The U.S. Army Corps of Engineers at Conchas Lake reminds lake vistors over the Labor Day weekend to play it safe as they enjoy the last weekend of summer.
“There are some essential safety tips that will keep you, your friends and family safe while enjoying time at area lakes,” said Michael Vollmer, USACE natural resource specialist at Conchas Lake.
Vollmer said before heading out to the lake, boaters should make sure they have a life jacket on hand for everyone on board.
Boaters should make sure that life jackets are U.S. Coast Guard approved, are the right size, the right fit, and are appropriate for the activity planned.
Vollmer said the next step is to ensure everyone wears a life jacket. He said on average, nine out of 10 people who drowned at a U.S. Army Corps of Engineers lake or river site didn’t wear a life jacket.
“Life jackets save lives by keeping you afloat and providing time for rescue,” Vollmer said “Remember, it won’t work if you don’t wear it.”
Vollmer said people should also inspect their life jackets to make sure they are serviceable and will work on the water. He said sometimes people leave life jackets on boat and exposure to the weather will dry out or crack them, making them less effective.
Vollmer said it is also important to remember that an inflatable water toy is not the same as a life jacket. He said water toys are not made to hold up in rough water or in a drowning situation.
Visitors without life jackets can contact the ranger staff at Conchas and take advantage of their life jacket loaner program.
Vollmer said many USCAE projects have loaner programs that allows a person to check out a life jacket while at the lake and return it when they are leaving. There is also a life jacket exchange program in which visitors may trade an older, non-serviceable life jacket for a newer one.
Vollmer said if children are swimming, adults should plan to take turns being a “water watcher” and keep an eye on the kids while they are swim. He said a child can drown in as little as 20 seconds and advised that adults should stay within an arm’s reach of children while supervising them.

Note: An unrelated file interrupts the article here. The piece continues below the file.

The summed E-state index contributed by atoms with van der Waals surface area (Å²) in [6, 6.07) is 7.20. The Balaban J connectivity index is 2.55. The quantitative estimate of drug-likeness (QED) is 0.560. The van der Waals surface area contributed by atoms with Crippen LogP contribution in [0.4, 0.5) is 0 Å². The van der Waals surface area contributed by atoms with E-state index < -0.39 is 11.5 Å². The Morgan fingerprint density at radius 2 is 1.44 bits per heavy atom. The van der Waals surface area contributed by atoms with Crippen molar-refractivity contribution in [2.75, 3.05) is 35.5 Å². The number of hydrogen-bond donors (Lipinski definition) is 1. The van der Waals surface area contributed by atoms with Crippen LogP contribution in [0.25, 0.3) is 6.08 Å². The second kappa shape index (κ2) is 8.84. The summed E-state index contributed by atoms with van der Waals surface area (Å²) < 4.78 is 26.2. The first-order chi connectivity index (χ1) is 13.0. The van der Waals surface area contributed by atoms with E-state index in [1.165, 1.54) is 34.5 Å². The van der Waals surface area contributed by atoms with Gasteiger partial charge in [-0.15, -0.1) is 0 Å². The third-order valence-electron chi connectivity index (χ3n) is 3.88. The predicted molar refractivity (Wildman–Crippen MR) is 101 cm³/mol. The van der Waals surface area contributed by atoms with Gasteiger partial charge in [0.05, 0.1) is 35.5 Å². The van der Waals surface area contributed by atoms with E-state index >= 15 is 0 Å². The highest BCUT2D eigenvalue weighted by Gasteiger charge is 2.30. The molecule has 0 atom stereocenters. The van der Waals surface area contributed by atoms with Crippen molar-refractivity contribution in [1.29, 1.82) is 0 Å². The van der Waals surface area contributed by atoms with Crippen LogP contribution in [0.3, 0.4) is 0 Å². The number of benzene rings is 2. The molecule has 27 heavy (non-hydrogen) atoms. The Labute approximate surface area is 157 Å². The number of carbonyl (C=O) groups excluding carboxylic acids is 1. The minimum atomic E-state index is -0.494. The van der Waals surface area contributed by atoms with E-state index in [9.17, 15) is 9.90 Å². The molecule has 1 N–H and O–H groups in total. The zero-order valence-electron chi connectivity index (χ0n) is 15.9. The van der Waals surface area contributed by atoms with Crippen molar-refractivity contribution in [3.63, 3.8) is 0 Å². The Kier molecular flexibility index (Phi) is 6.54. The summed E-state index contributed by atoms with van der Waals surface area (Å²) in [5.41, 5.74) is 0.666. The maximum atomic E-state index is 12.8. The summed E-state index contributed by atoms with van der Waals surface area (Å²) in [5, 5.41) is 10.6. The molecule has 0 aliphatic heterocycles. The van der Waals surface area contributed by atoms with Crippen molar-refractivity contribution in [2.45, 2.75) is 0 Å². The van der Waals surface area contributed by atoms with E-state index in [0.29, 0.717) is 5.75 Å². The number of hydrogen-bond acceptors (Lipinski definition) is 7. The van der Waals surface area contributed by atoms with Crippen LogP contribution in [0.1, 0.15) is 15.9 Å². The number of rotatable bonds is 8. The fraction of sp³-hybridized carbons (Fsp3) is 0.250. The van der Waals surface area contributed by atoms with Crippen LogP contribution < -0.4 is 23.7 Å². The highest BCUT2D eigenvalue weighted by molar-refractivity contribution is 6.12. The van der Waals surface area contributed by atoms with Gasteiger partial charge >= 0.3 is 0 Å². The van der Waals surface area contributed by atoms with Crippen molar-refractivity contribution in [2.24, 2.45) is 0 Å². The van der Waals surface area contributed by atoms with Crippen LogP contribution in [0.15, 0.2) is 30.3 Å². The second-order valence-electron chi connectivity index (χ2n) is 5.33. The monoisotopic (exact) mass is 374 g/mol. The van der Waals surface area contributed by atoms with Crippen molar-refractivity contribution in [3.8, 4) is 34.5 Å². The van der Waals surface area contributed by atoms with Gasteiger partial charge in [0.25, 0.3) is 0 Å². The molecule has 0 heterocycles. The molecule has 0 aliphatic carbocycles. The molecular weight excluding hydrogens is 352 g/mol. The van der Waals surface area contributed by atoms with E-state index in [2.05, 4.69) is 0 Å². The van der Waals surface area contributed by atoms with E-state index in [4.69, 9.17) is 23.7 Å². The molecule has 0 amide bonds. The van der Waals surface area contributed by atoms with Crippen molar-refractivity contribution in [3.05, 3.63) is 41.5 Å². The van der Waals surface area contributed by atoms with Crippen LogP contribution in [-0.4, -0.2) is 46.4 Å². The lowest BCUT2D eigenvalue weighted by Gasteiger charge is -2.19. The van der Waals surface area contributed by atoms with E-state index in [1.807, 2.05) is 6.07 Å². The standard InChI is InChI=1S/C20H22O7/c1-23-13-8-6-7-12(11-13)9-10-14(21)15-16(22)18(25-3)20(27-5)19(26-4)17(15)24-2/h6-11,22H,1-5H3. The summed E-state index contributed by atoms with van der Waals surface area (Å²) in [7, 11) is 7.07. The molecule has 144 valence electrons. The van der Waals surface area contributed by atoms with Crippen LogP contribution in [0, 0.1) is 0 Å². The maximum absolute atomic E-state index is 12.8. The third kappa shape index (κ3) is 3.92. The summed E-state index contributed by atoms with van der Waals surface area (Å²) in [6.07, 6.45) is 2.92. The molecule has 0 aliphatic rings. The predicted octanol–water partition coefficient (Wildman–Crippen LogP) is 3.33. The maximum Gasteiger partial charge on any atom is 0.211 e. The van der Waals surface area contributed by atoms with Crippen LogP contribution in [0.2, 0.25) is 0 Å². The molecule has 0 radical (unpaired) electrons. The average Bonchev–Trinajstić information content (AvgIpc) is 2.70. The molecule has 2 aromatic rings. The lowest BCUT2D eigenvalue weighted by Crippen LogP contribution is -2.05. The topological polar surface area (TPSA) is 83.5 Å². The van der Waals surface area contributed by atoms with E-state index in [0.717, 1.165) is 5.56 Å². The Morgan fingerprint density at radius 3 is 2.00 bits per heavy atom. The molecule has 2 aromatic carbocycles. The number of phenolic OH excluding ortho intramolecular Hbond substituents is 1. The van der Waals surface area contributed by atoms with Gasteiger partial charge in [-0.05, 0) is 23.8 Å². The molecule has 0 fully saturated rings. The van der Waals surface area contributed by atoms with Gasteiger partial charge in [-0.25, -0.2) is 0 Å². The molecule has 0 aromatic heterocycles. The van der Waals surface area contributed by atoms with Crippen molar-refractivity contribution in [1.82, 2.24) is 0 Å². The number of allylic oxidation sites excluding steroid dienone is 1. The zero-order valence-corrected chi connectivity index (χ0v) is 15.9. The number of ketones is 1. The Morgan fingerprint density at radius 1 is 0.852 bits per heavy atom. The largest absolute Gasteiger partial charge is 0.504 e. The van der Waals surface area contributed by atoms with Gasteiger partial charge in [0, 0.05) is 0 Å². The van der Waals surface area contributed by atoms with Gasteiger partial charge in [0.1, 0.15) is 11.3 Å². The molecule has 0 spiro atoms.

Vollmer said its also a good idea for swimmers to always swim with a buddy, someone that can watch and assist or go for help if there’s trouble.
A buddy, he said, can can reach a swimmer with a hand or a paddle, throw them a flotation device. If the buddy can’t help that way, they can go for help and seek out a park ranger or police officer.
Each year, swimmers get into trouble swimming after a toy, a boat or some other object that drifts away. No object is worth drowning for, Vollmer said. He said it is better to let the item go or put on a properly fitted life jacket before swimming out to retrieve the item.
Vollmer also advised that swimmers should avoid jumping from cliffs or ledges into the lake. He said water levels behind dams could vary greatly due to water releases.
“What might be a safe jump one day may be dangerous the next,” Vollmer said.
Vollmer said another key fact to know is to avoid drinking alcohol and swimming. He said alcohol adversely impairs one’s ability to swim.
He said people should also remember that boats and alcohol don’t mix. Operating a boat under the influence is illegal and, as with driving, the legal blood alcohol content level is .08 percent blood alcohol content. Boat operators under the influence are subject to the same punishment and fines as intoxicated drivers, he said.
More safety tips for Labor Day Weekend
Source: The American Red Cross
Tips for Safe Travel
Take emergency supplies such as food and water, a flashlight and a first aid kit.
Let someone know your destination, your route and when you expect to arrive.
Buckle up and obey traffic signs.
Avoid texting and talking on the phone while driving.
Don’t drink and drive.
Tips for Safe Swimming
Check weather and beach conditions throughout the day.
Always swim in an area supervised by a lifeguard and obey all warnings.
Provide close and constant attention to children in or near the water.
Stay within arm’s reach of young children and inexperienced swimmers while they are in the water.
Young children, inexperienced swimmers and boaters should wear U.S. Coast Guard-approved life jackets.
Tips for Safe Grilling
Always follow the manufacturer’s instructions.
Keep children and pets away from the grill.
Never add charcoal starter fluid after coals have been ignited.
Use long-handled utensils.
Don’t leave the grill unattended while in use.